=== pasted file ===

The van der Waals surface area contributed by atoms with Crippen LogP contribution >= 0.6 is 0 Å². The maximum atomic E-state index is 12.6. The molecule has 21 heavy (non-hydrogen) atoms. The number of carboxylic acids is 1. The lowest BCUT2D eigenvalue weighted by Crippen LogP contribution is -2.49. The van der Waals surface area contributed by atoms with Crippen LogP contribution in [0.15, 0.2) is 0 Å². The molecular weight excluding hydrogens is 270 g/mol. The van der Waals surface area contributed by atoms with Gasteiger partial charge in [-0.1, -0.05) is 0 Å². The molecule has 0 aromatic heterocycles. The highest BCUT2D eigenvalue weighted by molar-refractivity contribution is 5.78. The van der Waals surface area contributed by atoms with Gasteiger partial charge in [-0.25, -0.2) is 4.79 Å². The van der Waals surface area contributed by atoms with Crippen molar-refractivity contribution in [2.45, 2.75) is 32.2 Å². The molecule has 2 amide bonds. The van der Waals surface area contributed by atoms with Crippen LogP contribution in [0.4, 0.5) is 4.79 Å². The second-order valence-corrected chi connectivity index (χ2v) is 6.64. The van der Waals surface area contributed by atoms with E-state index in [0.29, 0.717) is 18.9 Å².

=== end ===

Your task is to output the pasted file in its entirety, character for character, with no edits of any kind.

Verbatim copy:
The van der Waals surface area contributed by atoms with Crippen LogP contribution >= 0.6 is 0 Å². The maximum atomic E-state index is 12.6. The molecule has 21 heavy (non-hydrogen) atoms. The number of carboxylic acids is 1. The lowest BCUT2D eigenvalue weighted by Crippen LogP contribution is -2.49. The van der Waals surface area contributed by atoms with Crippen LogP contribution in [0.15, 0.2) is 0 Å². The molecular weight excluding hydrogens is 270 g/mol. The van der Waals surface area contributed by atoms with Gasteiger partial charge in [-0.1, -0.05) is 0 Å². The molecule has 0 aromatic heterocycles. The highest BCUT2D eigenvalue weighted by molar-refractivity contribution is 5.78. The van der Waals surface area contributed by atoms with Gasteiger partial charge in [-0.25, -0.2) is 4.79 Å². The van der Waals surface area contributed by atoms with Crippen molar-refractivity contribution in [2.45, 2.75) is 32.2 Å². The molecule has 2 amide bonds. The van der Waals surface area contributed by atoms with Crippen LogP contribution in [0.4, 0.5) is 4.79 Å². The second-order valence-corrected chi connectivity index (χ2v) is 6.64. The van der Waals surface area contributed by atoms with E-state index in [0.29, 0.717) is 18.9 Å².